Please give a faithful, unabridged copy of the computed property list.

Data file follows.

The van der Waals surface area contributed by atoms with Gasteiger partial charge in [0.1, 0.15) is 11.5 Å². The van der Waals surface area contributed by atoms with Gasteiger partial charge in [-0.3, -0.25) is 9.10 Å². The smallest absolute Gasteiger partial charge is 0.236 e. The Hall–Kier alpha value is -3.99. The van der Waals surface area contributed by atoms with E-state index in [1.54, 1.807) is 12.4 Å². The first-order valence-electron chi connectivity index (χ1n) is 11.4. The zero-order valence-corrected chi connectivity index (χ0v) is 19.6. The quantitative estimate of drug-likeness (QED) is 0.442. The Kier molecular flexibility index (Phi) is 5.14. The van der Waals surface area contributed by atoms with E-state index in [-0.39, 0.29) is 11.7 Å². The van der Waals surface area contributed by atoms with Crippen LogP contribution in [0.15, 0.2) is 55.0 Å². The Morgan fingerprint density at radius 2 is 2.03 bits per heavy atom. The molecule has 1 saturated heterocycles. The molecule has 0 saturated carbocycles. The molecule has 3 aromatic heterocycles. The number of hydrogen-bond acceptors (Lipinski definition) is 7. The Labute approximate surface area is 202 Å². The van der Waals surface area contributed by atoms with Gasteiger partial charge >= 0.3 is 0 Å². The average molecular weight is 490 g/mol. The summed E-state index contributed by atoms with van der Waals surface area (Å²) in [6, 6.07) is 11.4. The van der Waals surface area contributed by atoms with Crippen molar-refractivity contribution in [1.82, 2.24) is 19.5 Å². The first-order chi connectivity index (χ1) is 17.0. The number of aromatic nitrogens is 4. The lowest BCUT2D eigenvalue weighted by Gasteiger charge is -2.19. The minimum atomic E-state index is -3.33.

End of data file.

The van der Waals surface area contributed by atoms with Gasteiger partial charge in [0.1, 0.15) is 11.5 Å². The van der Waals surface area contributed by atoms with Gasteiger partial charge in [-0.3, -0.25) is 9.10 Å². The smallest absolute Gasteiger partial charge is 0.236 e. The Hall–Kier alpha value is -3.99. The van der Waals surface area contributed by atoms with E-state index in [1.54, 1.807) is 12.4 Å². The first-order valence-electron chi connectivity index (χ1n) is 11.4. The zero-order valence-corrected chi connectivity index (χ0v) is 19.6. The quantitative estimate of drug-likeness (QED) is 0.442. The Kier molecular flexibility index (Phi) is 5.14. The van der Waals surface area contributed by atoms with E-state index in [-0.39, 0.29) is 11.7 Å². The van der Waals surface area contributed by atoms with Crippen LogP contribution in [0.15, 0.2) is 55.0 Å². The Morgan fingerprint density at radius 2 is 2.03 bits per heavy atom. The molecule has 1 saturated heterocycles. The molecule has 0 saturated carbocycles. The molecule has 3 aromatic heterocycles. The number of hydrogen-bond acceptors (Lipinski definition) is 7. The Labute approximate surface area is 202 Å². The van der Waals surface area contributed by atoms with Gasteiger partial charge >= 0.3 is 0 Å². The average molecular weight is 490 g/mol. The summed E-state index contributed by atoms with van der Waals surface area (Å²) in [6, 6.07) is 11.4. The van der Waals surface area contributed by atoms with Crippen molar-refractivity contribution in [1.82, 2.24) is 19.5 Å². The first-order chi connectivity index (χ1) is 17.0. The number of aromatic nitrogens is 4. The lowest BCUT2D eigenvalue weighted by Gasteiger charge is -2.19. The minimum atomic E-state index is -3.33.